Saudi Arabia will soon be home to the largest hotel in the world, Abraj Kudai, Arabian Business reported yesterday. Set to be completed in 2017, the luxury hotel, designed by architectural firm Dar Al Handasah will house 10,000 rooms in 12 separate towers. Luxury hotels are nothing if not for their amenities, and this one will feature 70 restaurants, a shopping mall, rooftop helipads, and a full-size convention center. The 3.5 billion dollar site is not-so-coincidentally located 2 kilometers away from Mecca’s holy mosque, Masjid al-Haram, and parts of the complex will be dedicated to Hajj visitors.
The artist rendering of Abraj Kudai (pictured above) shows how its design is meant to depict a “traditional desert fortress.” The center dome will soon be one of the largest in the world (but who’s keeping track?), and of the towers that surround it, 10 will have certified four-star accommodations and two will be five-star, catering to the elite of the elite. So far, its pastel hues and literal towering height make it a very plausible setting for a Grand Budapest Hotel sequel set in the Middle East. Although instead of a funicular, there are car parks and a bus stop.
When it opens, the luxury hotel will upstage the MGM Grand in Las Vegas as the largest hotel in the world, which has a little over 6,100 rooms.
The only hotel on Wall Street, perfect for storming into town to pitch an IPO, or sleeping off that nasty trial separation. Mixed use, Rockwell Group designed ultra-modern building starts with 250-plus hotel rooms, caps off with two dozen floors of residential condo. Dramatic all-white, all-steel staircase sets the mood for stylish accommodations. Dark oak on the floor, textured walls, mad views. Bar Seven Five is a power-cocktailing hotspot.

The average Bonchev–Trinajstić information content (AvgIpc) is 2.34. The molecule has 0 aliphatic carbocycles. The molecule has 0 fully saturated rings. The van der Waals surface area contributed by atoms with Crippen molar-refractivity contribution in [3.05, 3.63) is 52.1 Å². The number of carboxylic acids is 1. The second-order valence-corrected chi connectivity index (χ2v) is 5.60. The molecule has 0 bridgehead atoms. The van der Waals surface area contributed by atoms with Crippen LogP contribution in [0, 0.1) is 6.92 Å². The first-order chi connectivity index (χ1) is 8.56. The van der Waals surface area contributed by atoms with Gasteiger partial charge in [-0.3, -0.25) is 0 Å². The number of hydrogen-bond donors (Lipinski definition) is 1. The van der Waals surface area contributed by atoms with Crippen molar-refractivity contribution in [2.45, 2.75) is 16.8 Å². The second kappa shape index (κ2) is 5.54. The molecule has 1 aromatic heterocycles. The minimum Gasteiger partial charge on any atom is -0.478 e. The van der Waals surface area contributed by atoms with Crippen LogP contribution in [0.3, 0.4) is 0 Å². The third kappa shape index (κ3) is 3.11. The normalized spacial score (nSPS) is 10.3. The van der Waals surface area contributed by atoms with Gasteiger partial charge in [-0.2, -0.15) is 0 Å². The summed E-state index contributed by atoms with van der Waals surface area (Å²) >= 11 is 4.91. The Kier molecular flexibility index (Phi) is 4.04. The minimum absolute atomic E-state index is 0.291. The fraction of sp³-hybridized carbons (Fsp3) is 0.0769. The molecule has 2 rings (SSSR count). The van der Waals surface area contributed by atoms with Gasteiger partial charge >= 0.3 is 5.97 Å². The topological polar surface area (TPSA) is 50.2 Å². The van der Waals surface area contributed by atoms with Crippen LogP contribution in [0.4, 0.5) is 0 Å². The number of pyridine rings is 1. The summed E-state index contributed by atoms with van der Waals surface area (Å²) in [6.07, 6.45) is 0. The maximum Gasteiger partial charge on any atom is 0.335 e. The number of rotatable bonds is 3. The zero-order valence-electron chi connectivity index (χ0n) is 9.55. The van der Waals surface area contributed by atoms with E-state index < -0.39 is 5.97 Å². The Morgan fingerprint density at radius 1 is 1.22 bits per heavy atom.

Design-fueled destination amid the hood’s booming restaurants and rock nightlife. Stylish and slick, with glass walls and Moby endorsement. Definitely a place to use the upgrade. Arty entry, concierge lounge on the second floor to check the action at Economy Candy. Euro crowd mixes it up with assorted members of the art-istocracy. “Regular” rooms offer “the feel of old New York.” Think tenement proportions.
Guests at this luxe spot are greeted by a towering Sol LeWitt painting in the dramatic atrium, setting the tone for what is veritably a hotel-as-contemporary-art-gallery. Indeed, the Conrad’s collection includes site-specific installations by Pat Steir and Imi Knoebel, as well as works by Mary Heilmann and Elizabeth Peyton. Anthony Zamora helms the Atrio restaurant, presciently named Loopy Doopy rooftop bar offers life-altering views of the Hudson. Extravagant!
First hotel in the hood in over a decade, feels like it took at least that long to put up. Historic façade incorporated into the lower floors, lux berths on the set-back cube above. Corporate incursion into a prime downtown corner a Yunnie magnet. Courtyard rooms for quiet nights, city views on the “urbane” fronts. In-house bites from The Fourth and single-malt boozing at the Singl Lounge.
Unexpectedly grand entry, with big lobby and mezzanine, connected by glass staircase spiraling around a fat column of tropical fish swimming to the beat of live music (JK, fish have no rhythm). Upstairs, find stylish rooms finished with marble and granite. Lush linens, iHome entertainment system, mix of Jacuzzis and Swiss rainfall showers. Bathroom TVs, because you’re classy like that.
Petit Trianon to the Versailles that is Wall Street. Chic-sleep Thompson crew does another stylish stunner, fully exorcising Holiday Inn ghosts and wallpapers. Private library, champagne bar, Slim Aarons photographs. Sferra linens, Frette robes, Dean & Deluca stocks your mini bar. Continental ‘40s and ‘50s vibe more mod-rustic than anally modern. Live out your Gilded Age fantasies within easy stumbling distance of Jeremy’s.